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Police chief gives big warning to children, parents after social media fueled shooting

3 teens shot after a planned fight between 2 high school groups

SAN ANTONIO – A shooting that landed three teens in the hospital all started with an argument over social media. Now the chief of police is speaking sternly about the internet's effect on crime in San Antonio and is calling Wednesday night's shooting a prime example.

There was a tone of frustration at a press conference Friday from the city's top cop, who is also a father of three.

"If you think you're challenging someone to a fight and you think it's going to be fists, then you're being very naïve. You've got to believe or understand there's a possibility that somebody's going to bring a gun to that fight," San Antonio Police Chief William McManus said.

That's exactly what happened around 11:30 p.m. Wednesday on the Southwest Side. Two groups of high school students challenged each other over Facebook and arranged a fight on Seacomber Place near Five Palms Drive.

"My understanding is that parents arrived on the scene to break it up. The suspects in this situation ran, and when they got back to their vehicle, they opened fire on the other group," McManus said.

Three teens were hit. One boy was shot three times in the groin. Another was shot in the face. Those two were taken to University Hospital in critical condition. The third teen was shot in the hand. She was taken to the San Antonio Military Medical Center.

"It's a dangerous dangerous thing when you're doing things on social media that could lead to you being the victim of a violent crime," McManus said.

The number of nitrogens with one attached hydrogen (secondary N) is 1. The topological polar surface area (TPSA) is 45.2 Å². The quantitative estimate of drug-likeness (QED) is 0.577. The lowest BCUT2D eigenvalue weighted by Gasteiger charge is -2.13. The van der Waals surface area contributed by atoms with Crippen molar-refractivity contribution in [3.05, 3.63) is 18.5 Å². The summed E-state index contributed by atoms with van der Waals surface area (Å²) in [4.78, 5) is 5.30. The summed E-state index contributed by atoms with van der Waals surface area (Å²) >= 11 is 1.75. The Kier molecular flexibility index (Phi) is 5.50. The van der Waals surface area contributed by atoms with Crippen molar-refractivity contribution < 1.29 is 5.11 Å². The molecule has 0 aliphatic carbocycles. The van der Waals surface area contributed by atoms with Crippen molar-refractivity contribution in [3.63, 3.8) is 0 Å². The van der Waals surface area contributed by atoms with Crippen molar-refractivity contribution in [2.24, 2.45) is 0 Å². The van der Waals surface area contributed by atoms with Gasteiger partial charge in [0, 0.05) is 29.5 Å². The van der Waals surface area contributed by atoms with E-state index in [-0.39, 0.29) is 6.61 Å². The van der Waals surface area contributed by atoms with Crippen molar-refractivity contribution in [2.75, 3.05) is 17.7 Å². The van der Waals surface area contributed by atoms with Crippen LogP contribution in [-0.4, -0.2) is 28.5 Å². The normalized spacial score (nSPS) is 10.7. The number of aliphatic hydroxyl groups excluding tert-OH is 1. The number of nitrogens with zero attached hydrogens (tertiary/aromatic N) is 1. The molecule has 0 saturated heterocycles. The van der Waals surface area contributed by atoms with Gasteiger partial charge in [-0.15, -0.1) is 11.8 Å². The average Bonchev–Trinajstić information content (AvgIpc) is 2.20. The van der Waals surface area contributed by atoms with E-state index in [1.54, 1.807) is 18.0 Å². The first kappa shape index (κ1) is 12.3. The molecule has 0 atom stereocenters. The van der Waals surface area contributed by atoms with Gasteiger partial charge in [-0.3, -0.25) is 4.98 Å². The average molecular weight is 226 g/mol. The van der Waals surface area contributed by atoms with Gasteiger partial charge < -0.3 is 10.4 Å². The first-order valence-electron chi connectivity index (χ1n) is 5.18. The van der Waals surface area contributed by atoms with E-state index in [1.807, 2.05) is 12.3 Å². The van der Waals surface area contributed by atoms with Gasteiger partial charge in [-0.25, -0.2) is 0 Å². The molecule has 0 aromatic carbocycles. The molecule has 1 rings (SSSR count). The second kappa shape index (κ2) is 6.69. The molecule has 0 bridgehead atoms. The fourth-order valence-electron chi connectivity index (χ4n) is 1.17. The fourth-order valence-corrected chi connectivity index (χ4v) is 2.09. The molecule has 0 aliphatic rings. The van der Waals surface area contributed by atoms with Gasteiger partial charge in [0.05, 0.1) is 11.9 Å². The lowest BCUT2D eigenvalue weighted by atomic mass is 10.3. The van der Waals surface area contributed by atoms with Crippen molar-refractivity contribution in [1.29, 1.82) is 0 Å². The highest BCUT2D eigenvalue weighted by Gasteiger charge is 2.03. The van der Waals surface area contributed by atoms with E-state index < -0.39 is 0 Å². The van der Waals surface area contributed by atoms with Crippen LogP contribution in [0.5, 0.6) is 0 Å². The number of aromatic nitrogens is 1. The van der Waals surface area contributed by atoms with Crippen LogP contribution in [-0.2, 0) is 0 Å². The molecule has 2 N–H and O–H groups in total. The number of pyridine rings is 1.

McManus not only pleaded to youngsters to cut out their risky internet behavior but also reached out to their parents.

"I'm not preaching to parents out there because I am one myself, three young children. We need to keep our kids off of social media or watch what they're doing very closely on social media," he said.

McManus said he believes doing so will lower the increasing number of violent crimes, stemming from online disputes.

"It is risky behavior and you can't prevent it, and that is what in part drives our numbers up. It's absolutely insane," he said. "The fact that they were doing it on Facebook and it led to a shooting is really, really problematic for everyone involved, for the kids, their families and for the police. We're lucky more people weren't hit."

McManus said the shooting is not gang-related and the teens involved were all around 17 years old. Detectives know who two of the suspects are and are looking for them now. They believe others could be responsible and are working to narrow that down as they gather more details.

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